Any interested party can submit to the UIBM its observations on a trade mark, within two months of the date of publication of the application or registration, or the first day of the month following publication in the WIPO Gazette.
Within three months from the same dates, a trade mark's legitimate owner and/or exclusive licensees can challenge the trade mark's registration.
If the application is accepted, the UIBM grants the trade mark, effective from the date of its valid and complete application.
Trade mark registrations last for ten years from the date of the application, and can be renewed for an unlimited number of times for further ten-year periods.
Renewal applications are submitted to the UIBM by the trade mark's owner within 12 months before the expiry of the existing trade mark. Late submission is allowed until six months after the expiry of the trade mark, subject to an extra application fee.
A trade mark registration cannot be revoked, but can be challenged before the courts if the registration is void or has lapsed. This can happen in the following circumstances:
Non-use of the mark for a continuous period of five years.
The mark has become a common term in the trade.
The use of the mark has led to the possibility of the public being misled.
Trade mark infringement occurs if there is third-party use without the trade mark owner's consent of an identical sign, or there is the possibility of confusion about the product's origin.
A trade mark holder with exclusive rights can bring an infringement action against those who infringe its exclusive rights. The action is under the jurisdiction of the specialised sections for IP-related matters of ordinary courts.
Remedies can include:
Preliminary relief such as injunctions.
Seizure of infringing goods.
Declarations to form evidence of the violation.
There is no requirement for a patent or trade mark licence agreement and payment of royalties under it to be approved by any government or regulatory body. However, the licence agreement must not be deceptive to consumers (Article 23, Industrial Property Code).
Italy is party to the following international conventions on IP protection:
Protocol Relating to the Madrid Agreement 1989.
WIPO Madrid Agreement for the Repression of False or Deceptive Indications of Source of Goods 1891 (Madrid Agreement).
WIPO Strasbourg Convention on the Unification of Certain Points of Substantive Law on Patents for Inventions 1963.
Munich Convention on the Grant of European Patents 1973.
Patent Cooperation Treaty 1970.
WIPO Paris Convention for the Protection of Industrial Property 1883.
Strasbourg Agreement Concerning the International Patent Classification 1971.
WTO Agreement on Trade-Related Aspects of Intellectual Property Rights 1994 (TRIPS).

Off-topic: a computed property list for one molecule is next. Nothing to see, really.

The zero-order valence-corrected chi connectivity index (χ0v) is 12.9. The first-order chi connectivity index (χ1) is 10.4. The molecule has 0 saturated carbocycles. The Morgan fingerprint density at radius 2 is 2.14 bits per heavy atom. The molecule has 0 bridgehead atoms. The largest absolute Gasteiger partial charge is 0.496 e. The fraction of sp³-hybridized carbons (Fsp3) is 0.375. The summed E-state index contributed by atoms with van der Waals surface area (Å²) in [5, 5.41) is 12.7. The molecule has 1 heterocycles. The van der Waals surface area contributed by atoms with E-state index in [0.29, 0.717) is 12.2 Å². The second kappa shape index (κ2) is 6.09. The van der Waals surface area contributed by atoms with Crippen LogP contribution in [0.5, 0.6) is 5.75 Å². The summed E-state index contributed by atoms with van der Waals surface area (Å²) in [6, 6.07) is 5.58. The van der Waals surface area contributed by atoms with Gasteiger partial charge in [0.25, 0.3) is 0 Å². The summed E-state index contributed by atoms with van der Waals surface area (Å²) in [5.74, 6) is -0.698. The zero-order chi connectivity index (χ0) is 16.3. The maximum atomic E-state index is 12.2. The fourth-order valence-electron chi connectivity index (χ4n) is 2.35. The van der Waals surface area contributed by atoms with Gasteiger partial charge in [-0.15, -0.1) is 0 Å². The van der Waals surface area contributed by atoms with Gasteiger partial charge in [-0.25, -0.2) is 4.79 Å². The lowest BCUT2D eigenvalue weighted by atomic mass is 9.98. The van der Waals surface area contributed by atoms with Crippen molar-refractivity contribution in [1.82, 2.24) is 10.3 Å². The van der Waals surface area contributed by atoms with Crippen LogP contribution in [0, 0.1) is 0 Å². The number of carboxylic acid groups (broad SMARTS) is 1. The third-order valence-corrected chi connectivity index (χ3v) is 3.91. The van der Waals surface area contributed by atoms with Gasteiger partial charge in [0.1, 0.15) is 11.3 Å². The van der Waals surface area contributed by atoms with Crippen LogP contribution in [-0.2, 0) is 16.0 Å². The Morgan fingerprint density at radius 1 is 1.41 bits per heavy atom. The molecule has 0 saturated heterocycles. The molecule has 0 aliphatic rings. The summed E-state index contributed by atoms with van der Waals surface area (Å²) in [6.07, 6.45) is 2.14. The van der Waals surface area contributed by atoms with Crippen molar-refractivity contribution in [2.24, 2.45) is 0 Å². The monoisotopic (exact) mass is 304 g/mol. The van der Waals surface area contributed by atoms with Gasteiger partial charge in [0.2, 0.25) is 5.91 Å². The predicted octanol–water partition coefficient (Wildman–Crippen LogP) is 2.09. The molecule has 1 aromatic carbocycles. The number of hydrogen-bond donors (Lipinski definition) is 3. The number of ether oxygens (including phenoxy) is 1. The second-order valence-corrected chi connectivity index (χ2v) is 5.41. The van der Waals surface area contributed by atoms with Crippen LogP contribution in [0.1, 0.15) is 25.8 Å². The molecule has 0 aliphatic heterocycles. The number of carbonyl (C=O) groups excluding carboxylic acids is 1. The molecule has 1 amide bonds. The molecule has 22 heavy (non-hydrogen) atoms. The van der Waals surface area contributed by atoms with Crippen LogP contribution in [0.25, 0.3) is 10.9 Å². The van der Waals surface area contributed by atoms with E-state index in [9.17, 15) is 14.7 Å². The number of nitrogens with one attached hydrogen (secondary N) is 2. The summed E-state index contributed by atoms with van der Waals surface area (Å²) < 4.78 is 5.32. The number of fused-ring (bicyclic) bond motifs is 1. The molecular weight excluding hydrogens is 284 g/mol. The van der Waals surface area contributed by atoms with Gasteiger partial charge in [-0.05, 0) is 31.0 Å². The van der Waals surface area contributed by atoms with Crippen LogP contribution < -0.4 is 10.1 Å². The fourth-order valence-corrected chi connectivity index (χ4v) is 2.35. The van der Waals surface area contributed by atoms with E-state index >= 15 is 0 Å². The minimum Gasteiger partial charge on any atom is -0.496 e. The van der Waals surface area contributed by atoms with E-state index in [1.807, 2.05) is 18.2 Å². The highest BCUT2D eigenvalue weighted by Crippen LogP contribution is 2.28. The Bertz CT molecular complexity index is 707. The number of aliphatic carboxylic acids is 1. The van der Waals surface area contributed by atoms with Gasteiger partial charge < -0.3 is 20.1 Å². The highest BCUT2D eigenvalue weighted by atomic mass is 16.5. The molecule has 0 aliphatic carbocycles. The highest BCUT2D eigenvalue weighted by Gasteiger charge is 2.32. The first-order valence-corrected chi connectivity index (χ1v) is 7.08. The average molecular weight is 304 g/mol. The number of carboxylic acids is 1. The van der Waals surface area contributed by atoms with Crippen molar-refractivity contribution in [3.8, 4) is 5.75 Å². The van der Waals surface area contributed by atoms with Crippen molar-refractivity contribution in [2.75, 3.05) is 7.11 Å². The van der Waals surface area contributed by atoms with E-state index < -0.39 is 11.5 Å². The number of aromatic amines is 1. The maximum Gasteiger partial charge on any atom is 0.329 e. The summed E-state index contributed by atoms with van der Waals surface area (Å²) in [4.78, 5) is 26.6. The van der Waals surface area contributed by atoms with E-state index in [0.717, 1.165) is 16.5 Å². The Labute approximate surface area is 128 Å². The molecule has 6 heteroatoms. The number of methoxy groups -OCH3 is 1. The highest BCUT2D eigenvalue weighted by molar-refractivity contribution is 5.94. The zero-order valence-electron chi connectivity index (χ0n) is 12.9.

Product liability of a producer of medicinal products is regulated by:
Legislative Decree No. 206/2005 (Consumer Code). Protection under the Consumer Code can only be used by consumers.
The general provisions of the Civil Code on extra-contractual liability.
The Consumer Code establishes the principle of no-fault liability of the producer in cases of damage caused by a defective product. In particular, the injured person must prove the:
Defect (based on the Consumer Code's definition).
Causal relationship between the defect and damage.
Therefore, the injured person does not need to prove the producer's fault.
Under tort liability, the claimant must prove the:
Causal relationship between the defect and damage.
Negligence or fault on the part of the defendant.
If the activity carried out by the producer is considered dangerous, the burden of proof of negligence or fault is shifted. The producer must demonstrate he adopted all possible measures to avoid the damage.
Under the Consumer Code, producers are liable for the defect of the product. A producer can be any of the following:
A manufacturer or its agent.
An importer in the EU.
A natural or legal person representing himself as the manufacturer by identifying the goods or services with his own name, trade mark or other sign with a distinctive character.
Where the producer of a product cannot be identified, each supplier who distributed the product in the course of a commercial activity is treated as a producer, unless it informs the injured person, within three months from the request, of the identity and domicile of the producer or of the person who supplied the product. The same provision can be applied to a product imported into the EU if the importer cannot be identified, even if the producer is known.
Under tort law, any person who by wilful or negligent conduct causes unfair detriment to another must compensate the victim for any resulting damage suffered. Therefore, any entity can be sued for damages caused by defective or faulty products without a direct contractual relationship.